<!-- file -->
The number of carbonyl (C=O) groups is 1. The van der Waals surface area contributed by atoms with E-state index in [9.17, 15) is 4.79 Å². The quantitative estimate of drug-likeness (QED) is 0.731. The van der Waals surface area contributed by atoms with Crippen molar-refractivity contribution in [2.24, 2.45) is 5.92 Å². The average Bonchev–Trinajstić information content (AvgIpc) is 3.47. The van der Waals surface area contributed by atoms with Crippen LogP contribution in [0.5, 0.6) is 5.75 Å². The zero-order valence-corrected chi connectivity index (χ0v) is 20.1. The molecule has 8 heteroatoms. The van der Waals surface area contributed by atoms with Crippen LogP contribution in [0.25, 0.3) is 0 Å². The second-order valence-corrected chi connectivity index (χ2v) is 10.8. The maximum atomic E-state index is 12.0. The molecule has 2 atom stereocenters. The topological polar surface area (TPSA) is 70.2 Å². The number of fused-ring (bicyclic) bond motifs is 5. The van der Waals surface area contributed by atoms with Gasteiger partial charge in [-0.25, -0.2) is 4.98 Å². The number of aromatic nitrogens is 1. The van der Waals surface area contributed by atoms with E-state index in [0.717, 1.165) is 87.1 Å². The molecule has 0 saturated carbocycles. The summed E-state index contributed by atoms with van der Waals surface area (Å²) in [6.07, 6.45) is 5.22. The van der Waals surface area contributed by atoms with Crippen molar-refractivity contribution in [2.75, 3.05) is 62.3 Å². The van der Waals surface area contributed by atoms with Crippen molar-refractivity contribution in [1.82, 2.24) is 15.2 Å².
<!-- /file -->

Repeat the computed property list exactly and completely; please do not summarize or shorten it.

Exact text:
The number of carbonyl (C=O) groups is 1. The van der Waals surface area contributed by atoms with E-state index in [9.17, 15) is 4.79 Å². The quantitative estimate of drug-likeness (QED) is 0.731. The van der Waals surface area contributed by atoms with Crippen molar-refractivity contribution in [2.24, 2.45) is 5.92 Å². The average Bonchev–Trinajstić information content (AvgIpc) is 3.47. The van der Waals surface area contributed by atoms with Crippen LogP contribution in [0.5, 0.6) is 5.75 Å². The zero-order valence-corrected chi connectivity index (χ0v) is 20.1. The molecule has 8 heteroatoms. The van der Waals surface area contributed by atoms with Crippen LogP contribution in [0.25, 0.3) is 0 Å². The second-order valence-corrected chi connectivity index (χ2v) is 10.8. The maximum atomic E-state index is 12.0. The molecule has 2 atom stereocenters. The topological polar surface area (TPSA) is 70.2 Å². The number of fused-ring (bicyclic) bond motifs is 5. The van der Waals surface area contributed by atoms with Gasteiger partial charge in [-0.25, -0.2) is 4.98 Å². The number of aromatic nitrogens is 1. The van der Waals surface area contributed by atoms with E-state index in [0.717, 1.165) is 87.1 Å². The molecule has 0 saturated carbocycles. The summed E-state index contributed by atoms with van der Waals surface area (Å²) in [6.07, 6.45) is 5.22. The van der Waals surface area contributed by atoms with Crippen molar-refractivity contribution in [2.75, 3.05) is 62.3 Å². The van der Waals surface area contributed by atoms with Crippen molar-refractivity contribution in [1.82, 2.24) is 15.2 Å².